Coaching continuity is, of course, extremely beneficial to any team, so Twomey certainly welcomes the new additions and their approach. And hopes they can stay more long-term.

“That’s what you want as a player. You want something to hold onto and you want consistency and continuity. To say it hasn’t been rocky changing management over the last couple of years would be a lie.

“It is difficult each year, trying to adapt, trying to process new information and new ways of delivering coaching and that but I think there has been a really great element of a buy-in this year and there has been a huge number of new players brought that might not have prejudice against how things used to be or resistant to change or stuff like that.

“So hopefully going forward, this will develop over a couple of years. That is the lads plan as well to try to start developing that attacking style of play and building on the great work done.

laura-twomey-and-amy-oconnor Lorraine O'Sullivan / INPHO Facing Cork's Amy O'Connor last summer. Lorraine O'Sullivan / INPHO / INPHO

“It hasn’t all been chop and change but I suppose this period has been a little difficult to navigate in terms of setting a consistent standard.”

The Sky Blues have been training since November, and are based out at the National GAA Centre at Abbotstown, so a consistent base is nice too. 

Naomh Mearnóg star Twomey is pleased they pushed the Tribe all the way in their opener — “there’s positives that we can take going forward. That has really rooted the team, we now have that belief that we are going to challenge these teams, and there is no reason why we can’t if we are playing at our best” — and is looking forward to a tight encounter with Tipperary this weekend, where Dublin “want to get one up on them,’ after past hurt.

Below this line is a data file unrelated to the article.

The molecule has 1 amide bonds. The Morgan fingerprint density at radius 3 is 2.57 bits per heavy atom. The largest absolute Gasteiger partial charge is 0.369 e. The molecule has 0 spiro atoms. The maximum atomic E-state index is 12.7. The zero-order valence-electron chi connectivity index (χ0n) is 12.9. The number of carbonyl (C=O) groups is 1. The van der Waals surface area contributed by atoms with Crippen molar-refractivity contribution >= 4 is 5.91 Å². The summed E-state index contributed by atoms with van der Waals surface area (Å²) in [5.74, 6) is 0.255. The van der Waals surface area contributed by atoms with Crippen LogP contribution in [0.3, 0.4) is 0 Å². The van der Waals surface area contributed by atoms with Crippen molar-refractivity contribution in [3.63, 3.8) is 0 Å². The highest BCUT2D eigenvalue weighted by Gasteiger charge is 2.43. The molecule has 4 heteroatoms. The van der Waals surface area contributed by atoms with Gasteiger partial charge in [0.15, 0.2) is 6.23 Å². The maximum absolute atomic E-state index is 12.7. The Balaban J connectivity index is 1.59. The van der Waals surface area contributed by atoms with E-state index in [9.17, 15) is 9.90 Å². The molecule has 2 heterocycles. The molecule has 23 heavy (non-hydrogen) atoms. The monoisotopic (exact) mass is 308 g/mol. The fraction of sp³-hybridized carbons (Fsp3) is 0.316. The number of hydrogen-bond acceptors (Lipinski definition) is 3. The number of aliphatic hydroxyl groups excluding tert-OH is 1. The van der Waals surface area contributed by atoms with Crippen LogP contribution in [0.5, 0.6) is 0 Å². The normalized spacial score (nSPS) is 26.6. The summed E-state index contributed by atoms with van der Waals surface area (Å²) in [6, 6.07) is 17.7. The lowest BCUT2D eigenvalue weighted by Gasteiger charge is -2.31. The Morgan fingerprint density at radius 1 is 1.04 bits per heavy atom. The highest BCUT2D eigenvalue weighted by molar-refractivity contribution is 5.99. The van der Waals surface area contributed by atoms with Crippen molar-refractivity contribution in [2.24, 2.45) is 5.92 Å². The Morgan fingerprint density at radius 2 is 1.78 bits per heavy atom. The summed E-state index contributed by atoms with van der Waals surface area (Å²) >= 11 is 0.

If you put in a performance like that against the so-called bigger teams and particularly the All-Ireland champs, it is always going to bring positivity and encouragement.

“But we have proven before that we can beat these bigger teams, like Wexford in 2017, so it is not just this year. It has been coming a while so it is just trying develop that consistency.

“The league is going to test out different players and hopefully we can really pose a threat in the Leinster competition in May.”

They’re looking forward, rather than back, and confident in their ability after in injection of youth. Player retention and player continuity has been a big problem in the past, but Twomey feels that “the best that are in Dublin at the moment” are currently involved.